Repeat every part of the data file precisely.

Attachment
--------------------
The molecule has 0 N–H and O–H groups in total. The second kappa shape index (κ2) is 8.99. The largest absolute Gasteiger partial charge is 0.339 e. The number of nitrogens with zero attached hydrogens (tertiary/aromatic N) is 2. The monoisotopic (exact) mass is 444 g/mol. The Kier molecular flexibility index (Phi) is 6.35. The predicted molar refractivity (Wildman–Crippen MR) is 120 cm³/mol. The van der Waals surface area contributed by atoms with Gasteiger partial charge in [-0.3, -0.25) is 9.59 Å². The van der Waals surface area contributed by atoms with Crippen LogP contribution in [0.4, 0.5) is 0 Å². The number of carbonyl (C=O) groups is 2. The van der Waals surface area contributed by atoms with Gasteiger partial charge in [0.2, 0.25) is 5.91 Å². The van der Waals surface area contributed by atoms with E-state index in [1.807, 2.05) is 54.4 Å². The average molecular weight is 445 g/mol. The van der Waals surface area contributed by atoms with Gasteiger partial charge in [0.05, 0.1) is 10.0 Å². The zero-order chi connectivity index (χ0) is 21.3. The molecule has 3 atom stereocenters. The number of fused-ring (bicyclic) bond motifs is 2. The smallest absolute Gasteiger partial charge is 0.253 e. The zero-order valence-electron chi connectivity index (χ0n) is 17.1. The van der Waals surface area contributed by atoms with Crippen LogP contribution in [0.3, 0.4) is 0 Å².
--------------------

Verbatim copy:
The molecule has 0 N–H and O–H groups in total. The second kappa shape index (κ2) is 8.99. The largest absolute Gasteiger partial charge is 0.339 e. The number of nitrogens with zero attached hydrogens (tertiary/aromatic N) is 2. The monoisotopic (exact) mass is 444 g/mol. The Kier molecular flexibility index (Phi) is 6.35. The predicted molar refractivity (Wildman–Crippen MR) is 120 cm³/mol. The van der Waals surface area contributed by atoms with Gasteiger partial charge in [-0.3, -0.25) is 9.59 Å². The van der Waals surface area contributed by atoms with Crippen LogP contribution in [0.4, 0.5) is 0 Å². The number of carbonyl (C=O) groups is 2. The van der Waals surface area contributed by atoms with Gasteiger partial charge in [0.2, 0.25) is 5.91 Å². The van der Waals surface area contributed by atoms with E-state index in [1.807, 2.05) is 54.4 Å². The average molecular weight is 445 g/mol. The van der Waals surface area contributed by atoms with Gasteiger partial charge in [0.05, 0.1) is 10.0 Å². The zero-order chi connectivity index (χ0) is 21.3. The molecule has 3 atom stereocenters. The number of fused-ring (bicyclic) bond motifs is 2. The smallest absolute Gasteiger partial charge is 0.253 e. The zero-order valence-electron chi connectivity index (χ0n) is 17.1. The van der Waals surface area contributed by atoms with Crippen LogP contribution in [0.3, 0.4) is 0 Å².